2013 Stream Maintenance Program Balances Habitat Enhancement, Flood Control Conveyance


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    June 17, 2013 For Immediate Release

    CONTACT: Brad Sherwood, 707.547.1927 (Office), 707.322.8192 (Cell), sherwood@scwa.ca.gov

    (Santa Rosa, CA)  The Sonoma County Water Agency (Water Agency) on June 15 began stream maintenance activities in or near more than 50 streams throughout Sonoma County to restore conveyance capacity and maintain proper function of Water Agency flood control channels and retain or enhance appropriate habitat.  A complete list of streams included in this year’s Stream Maintenance Program is available online

    “Our beautiful streams play a multi-functional role that includes habitat for wildlife, recreation for our residents, and flood control for our communities during the wet winter months,” said Water Agency Director Shirlee Zane. “Now that summer has arrived, our work crews will be busy removing invasive vegetation that clog our streams and prevent optimum flood control from taking place.”

    The Water Agency maintains approximately 75 miles of flood control channels. Each spring the Water Agency performs an assessment using a database and geographic information system to monitor stream conditions, prioritize work and document maintenance activities. 

    The Water Agency has worked in conjunction with the California Department of Fish and Wildlife, U.S. Army Corps of Engineers and the North Coast and San Francisco Regional Water Quality Control Boards to obtain water quality certifications and permits for the Program.  The permits allow the Water Agency to continue implementing its Program which ensures all maintenance activities are done in a manner that is protective and beneficial to the environment, and that maintenance activities are only conducted when necessary.  In accordance with permitting requirements, Water Agency biologists and arborists survey the maintenance sites for nesting birds and oversee vegetation removal activities.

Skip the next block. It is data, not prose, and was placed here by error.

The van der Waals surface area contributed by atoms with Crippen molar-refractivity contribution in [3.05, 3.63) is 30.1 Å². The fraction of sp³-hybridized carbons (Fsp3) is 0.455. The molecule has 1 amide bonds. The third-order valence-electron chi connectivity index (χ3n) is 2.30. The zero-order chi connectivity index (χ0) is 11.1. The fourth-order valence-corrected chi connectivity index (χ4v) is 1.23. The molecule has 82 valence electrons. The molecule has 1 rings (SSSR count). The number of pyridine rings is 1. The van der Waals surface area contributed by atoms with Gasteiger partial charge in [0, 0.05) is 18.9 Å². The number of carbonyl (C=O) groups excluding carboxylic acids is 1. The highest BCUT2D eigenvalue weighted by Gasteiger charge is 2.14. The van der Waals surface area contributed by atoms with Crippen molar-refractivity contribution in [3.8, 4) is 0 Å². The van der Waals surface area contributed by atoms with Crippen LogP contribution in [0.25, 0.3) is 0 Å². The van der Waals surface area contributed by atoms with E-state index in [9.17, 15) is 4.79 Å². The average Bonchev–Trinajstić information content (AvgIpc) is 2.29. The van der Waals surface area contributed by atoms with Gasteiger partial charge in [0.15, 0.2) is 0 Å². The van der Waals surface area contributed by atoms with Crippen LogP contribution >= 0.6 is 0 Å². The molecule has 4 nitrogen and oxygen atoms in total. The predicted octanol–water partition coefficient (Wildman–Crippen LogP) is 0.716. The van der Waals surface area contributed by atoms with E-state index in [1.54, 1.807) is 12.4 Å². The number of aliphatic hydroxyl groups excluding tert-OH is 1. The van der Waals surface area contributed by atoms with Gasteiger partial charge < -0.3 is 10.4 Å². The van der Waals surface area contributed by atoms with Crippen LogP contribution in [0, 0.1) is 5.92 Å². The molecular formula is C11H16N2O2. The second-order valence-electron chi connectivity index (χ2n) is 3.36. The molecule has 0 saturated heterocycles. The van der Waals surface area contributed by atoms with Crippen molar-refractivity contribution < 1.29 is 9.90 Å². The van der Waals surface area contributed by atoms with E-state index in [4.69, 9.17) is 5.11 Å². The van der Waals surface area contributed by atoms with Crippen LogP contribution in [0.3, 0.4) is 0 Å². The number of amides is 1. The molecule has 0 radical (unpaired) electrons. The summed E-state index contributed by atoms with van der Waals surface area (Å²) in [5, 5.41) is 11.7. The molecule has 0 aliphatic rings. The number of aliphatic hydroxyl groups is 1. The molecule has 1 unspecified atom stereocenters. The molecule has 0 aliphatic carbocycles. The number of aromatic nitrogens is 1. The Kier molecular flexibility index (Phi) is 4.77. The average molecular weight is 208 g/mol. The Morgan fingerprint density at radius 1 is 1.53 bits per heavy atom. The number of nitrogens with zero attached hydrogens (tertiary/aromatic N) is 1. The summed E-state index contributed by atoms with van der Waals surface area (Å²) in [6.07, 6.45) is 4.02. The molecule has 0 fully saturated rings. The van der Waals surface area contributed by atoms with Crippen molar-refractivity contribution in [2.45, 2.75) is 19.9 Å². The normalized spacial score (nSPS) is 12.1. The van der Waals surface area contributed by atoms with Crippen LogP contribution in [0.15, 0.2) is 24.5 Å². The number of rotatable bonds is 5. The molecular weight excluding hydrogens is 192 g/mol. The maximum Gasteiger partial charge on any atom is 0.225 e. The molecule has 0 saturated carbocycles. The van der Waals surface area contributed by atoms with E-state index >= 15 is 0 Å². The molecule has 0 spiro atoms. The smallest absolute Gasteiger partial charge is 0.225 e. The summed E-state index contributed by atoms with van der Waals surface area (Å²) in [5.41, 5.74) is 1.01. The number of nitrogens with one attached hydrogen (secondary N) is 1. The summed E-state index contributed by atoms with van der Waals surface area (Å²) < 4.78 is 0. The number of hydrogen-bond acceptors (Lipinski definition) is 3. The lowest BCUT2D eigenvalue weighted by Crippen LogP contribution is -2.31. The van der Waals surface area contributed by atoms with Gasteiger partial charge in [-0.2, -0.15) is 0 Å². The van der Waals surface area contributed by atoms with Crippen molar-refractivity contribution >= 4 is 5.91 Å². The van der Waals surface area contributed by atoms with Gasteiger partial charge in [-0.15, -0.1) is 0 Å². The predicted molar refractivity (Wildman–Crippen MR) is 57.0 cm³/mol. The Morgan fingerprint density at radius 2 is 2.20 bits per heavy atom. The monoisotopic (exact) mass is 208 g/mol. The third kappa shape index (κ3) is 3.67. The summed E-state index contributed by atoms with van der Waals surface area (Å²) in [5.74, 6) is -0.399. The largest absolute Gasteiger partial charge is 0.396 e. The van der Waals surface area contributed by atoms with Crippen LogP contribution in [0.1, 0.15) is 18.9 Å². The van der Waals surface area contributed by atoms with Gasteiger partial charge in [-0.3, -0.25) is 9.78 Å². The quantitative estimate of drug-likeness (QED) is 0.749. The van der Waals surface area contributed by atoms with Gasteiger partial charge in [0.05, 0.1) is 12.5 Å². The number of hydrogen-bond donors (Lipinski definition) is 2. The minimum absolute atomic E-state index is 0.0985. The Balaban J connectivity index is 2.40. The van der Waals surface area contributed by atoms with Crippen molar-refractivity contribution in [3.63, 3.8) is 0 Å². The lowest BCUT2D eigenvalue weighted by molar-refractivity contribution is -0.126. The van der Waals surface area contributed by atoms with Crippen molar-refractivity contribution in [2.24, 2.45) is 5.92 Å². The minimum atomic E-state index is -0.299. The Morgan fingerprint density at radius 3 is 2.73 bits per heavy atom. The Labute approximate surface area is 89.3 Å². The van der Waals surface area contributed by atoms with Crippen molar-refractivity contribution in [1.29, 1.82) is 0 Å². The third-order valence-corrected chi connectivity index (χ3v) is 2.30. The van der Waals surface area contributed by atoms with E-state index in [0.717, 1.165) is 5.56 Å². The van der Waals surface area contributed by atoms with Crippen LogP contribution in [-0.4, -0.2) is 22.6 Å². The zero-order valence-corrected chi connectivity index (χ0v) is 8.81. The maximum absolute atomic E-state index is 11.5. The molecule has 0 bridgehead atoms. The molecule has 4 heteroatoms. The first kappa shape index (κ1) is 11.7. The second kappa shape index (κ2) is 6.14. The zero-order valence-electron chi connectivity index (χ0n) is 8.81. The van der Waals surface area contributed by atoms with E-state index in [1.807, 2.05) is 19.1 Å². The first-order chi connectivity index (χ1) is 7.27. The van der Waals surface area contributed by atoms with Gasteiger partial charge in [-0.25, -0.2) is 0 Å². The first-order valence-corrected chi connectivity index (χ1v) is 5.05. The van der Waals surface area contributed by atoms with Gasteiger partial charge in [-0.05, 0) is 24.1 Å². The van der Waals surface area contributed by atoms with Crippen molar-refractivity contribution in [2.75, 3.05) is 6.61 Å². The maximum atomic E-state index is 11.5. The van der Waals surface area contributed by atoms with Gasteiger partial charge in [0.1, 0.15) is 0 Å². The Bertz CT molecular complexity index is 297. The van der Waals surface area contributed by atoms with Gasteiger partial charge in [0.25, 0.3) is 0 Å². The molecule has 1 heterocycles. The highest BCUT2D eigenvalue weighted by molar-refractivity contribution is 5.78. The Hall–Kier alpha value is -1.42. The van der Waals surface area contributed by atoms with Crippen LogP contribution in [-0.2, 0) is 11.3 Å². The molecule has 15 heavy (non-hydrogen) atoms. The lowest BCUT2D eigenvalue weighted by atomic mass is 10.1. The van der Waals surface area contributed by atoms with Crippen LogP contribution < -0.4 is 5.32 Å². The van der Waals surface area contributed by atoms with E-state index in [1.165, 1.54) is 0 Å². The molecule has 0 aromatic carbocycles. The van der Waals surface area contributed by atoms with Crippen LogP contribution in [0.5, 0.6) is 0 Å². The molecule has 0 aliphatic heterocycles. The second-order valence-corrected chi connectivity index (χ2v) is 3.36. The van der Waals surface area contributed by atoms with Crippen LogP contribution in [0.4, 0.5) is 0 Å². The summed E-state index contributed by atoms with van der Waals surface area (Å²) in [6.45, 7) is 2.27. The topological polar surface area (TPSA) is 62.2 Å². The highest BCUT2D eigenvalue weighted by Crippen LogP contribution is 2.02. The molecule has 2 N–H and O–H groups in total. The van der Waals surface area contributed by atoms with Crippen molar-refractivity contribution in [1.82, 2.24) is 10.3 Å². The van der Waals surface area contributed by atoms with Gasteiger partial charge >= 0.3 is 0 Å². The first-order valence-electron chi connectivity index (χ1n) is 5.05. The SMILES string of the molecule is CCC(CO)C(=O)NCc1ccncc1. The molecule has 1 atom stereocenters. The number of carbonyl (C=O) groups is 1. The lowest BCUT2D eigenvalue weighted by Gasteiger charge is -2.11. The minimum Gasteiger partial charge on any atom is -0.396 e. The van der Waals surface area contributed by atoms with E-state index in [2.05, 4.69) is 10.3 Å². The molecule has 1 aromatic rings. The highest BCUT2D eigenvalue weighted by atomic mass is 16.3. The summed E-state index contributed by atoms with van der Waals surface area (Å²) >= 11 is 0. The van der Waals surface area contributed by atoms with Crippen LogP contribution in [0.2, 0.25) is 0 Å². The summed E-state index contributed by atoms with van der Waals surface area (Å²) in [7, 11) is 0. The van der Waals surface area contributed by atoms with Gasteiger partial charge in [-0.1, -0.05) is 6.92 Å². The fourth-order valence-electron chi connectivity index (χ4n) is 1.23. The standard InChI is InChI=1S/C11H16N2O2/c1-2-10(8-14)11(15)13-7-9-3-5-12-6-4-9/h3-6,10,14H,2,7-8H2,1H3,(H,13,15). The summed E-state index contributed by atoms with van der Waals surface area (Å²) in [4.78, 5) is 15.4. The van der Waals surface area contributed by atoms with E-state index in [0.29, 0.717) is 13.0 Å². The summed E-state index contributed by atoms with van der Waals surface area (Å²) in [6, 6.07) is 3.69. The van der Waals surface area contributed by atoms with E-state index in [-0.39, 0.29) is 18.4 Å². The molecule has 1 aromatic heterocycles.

Portions of the maintenance activities will be conducted by young adults employed through this summer’s Sonoma County Youth Ecology Corps (SCYEC).  The youth will help remove invasive plants and clear trails.  The SCYEC was created in 2009 by a partnership including the Sonoma County Workforce Investment Board, the Sonoma County Human Services Department, the Water Agency, the Sonoma County Office of Education and the nonprofit New Ways to Work.  To date, about 900 young people have been employed through this program. The 2013 program will employ an additional 200 young people.

    The $2 million 2013 program will be funded by the Workforce Investment Act, Temporary Assistance for Needy Families, the Water Agency, the Open Space District, Kaiser Permanente, Jackson Family Wines, the John Jordan Foundation, the Laguna de Santa Rosa Foundation, The Monte Rio Recreation & Parks District,  Rotary Club of the Russian River (Guerneville), Rotary Club of Sebastopol (Sunrise), the City of Santa Rosa, Sonoma County Regional Parks, the Sonoma County Vintners Foundation, Sustainable Enterprise Conference, Traditional Medicinals and Willow Creek Financial Services.  Learn more about the SCYEC.

    The Water Agency urges members of the public to keep clear of maintenance activities and equipment as a safety precaution.  Property owners living near a stream on the list will see work crews along with maintenance equipment, such as trucks used for hauling debris away from the streams.


    The Sonoma County Water Agency is working to secure our future by investing in our water resources, community and environment.  The Water Agency provides water supply, flood protection and sanitation services for portions of Sonoma and Marin counties. Visit us on the Web at www.sonomacountywater.org.


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